Friday, April 12, 2013

The CPUC Workshops

Workshops on Rulemaking on Regulations Relating to Passenger Carriers, Ridesharing and New Online-Enabled Transportation Services (NOETS) were held on April 10-11, 2013 at the San Francisco CPUC auditorium. In the photo are some of the attorneys for Sidecar, Lyft and Uber.

I'm just giving a short impression of the workshops so I'm not going to do a laundry list of the people involved. I'm going to go into more detail later. Besides, the proceeding were videotaped and the speakers gave their names before talking. A link to the video will be provided at the end of the post.

My impression is that these proceeding were largely decided before the workshops were held. There are several reasons for this:

  • As is well-known, Cease and Desist Orders were removed from Lyft and Uber before the hearings began.
  • Less well-known is the fact that the Cease and Desist Order has not been removed from Sidecar. Nonetheless, the company has put out around 1,000 illegal cabs since they were given the Order and are not even going to be slapped on the wrist for it.
  • In fact, a Sidecar attorney has said that they have just about worked an arrangement with the CPUC which would seem to make the proceeding very much beside the point.
  • The CPUC backed up, not only Lyft, but Sidecar when they refused to show their "Million Dollar" insurance polices for us to look at.
  • Early in the workshop an Uber official was given all the time he wanted to present his position. Director Christiane Hayashi of the SFMTA was later cut off in the midst of a speech because the moderator said that she was taking too much time.
But you can judge this for yourself.

In addition, the very way the issues were formulated assumed the acceptance of Lyft, Sidecar and Uber's major positions.

   1. We were instructed to frame our comments in terms "protecting public safety" and "encouraging technological innovation."

  • Early on, the moderators repeatedly interrupted the proceeding to say that speakers weren't addressing the part about "encouraging innovation" enough.
  • After the third such interruption, it became clear that by "technological innovation" they meant what Lyft, Sidecar and Uber do.

    2. We were also told to work out a "compromise" which would naturally assume the legal acceptance of Lyft, Sidecar and Uber.

  • A compromise could be worked with Uber - in so far as it operates as taxi app or a limo service.
    •  But compromise is of no interest to them whatsoever.
  • Legalizing the bogus, so called "ridesharing services," the actual illegal taxicab services of Lyft and Sidecar, would effectively deregulate and thus destroy the legal taxicab industry.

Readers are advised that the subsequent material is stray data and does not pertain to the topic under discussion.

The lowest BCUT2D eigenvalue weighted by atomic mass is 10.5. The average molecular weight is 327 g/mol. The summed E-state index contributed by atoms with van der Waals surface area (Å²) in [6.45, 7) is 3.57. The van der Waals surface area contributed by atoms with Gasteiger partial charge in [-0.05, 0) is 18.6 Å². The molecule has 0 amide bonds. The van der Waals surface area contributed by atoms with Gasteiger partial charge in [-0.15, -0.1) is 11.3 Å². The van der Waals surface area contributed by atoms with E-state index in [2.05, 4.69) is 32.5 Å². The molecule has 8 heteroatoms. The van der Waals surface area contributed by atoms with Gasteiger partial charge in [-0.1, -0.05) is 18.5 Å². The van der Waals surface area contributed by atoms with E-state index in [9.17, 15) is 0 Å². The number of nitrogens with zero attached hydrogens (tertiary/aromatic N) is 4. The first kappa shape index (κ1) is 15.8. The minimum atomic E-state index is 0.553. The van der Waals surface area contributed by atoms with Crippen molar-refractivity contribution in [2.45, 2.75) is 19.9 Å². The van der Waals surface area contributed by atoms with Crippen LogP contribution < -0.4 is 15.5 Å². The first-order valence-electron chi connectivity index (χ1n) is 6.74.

• There is clearly no room for compromise on this issue.

Numerous speakers pointed out that the apps used by the NOETS are in no important ways different than apps such as Taxi Magic and Flywheel that are already being used by taxis and limos.

My own position (was and is) that the only thing innovative about the NOETS has been their insistence in marketing their products by violating laws and ordinances set up to protect the public.

I would like to add that with many technologies the original invention is the crucial thing - the one that changes the world. All further innovations and improvements are minor or secondary.

Take the word processor for instance. We get a new version of Word every few years but it makes little difference except to our pocketbooks. The thing that the changed the way I write was the original invention. In fact, the WordPerfect program that I used fifteen years ago was in many ways easier to use and better than the world processor I'm using now.

With Taxi apps the major innovations are over. They all connect passengers and drivers more or less instanteously. They all have GPS showing routes and giving approximate times for connection. They all offer the driver the option of talking to the customer and visa versa.

Unless someone comes up with a way to transport customers ala Star Trek technological innovations are not really at issue here.

What was not mentioned as subjects for the workshops were the negative effects that the NOETS are having on the incomes, protections and benefits of professional drivers as well as the taxicab and limo industries.

One positive sign in the workshops was that an attorney for Sidecar seemed to think that HIS side was being abused and accused us of making "ad hominen attacks" on them. I don't really know what he was talking about because, with one or two admittedly regrettable exceptions, I think we pretty much attacked them on the issues.

But the attorney did add a little levity to the workshop by snapping at a CPUC official when she asked him a question.

"Don't interrupt me when I'm speaking!" he snarled. And people criticize me for being abrasive?

For physicists only: The most ridiculous argument was put forth by Attorney Edward O'Neill of Uber when he claimed that the few seconds it takes for a passenger to hail a cab using an Uber app and be accepted by an Uber driver constitutes "pre-arrangement."

Hmm - is my comment ad hominen?  O'Neill's argument is its own reductio ad absurdum.

Anyway - you can watch the action here.


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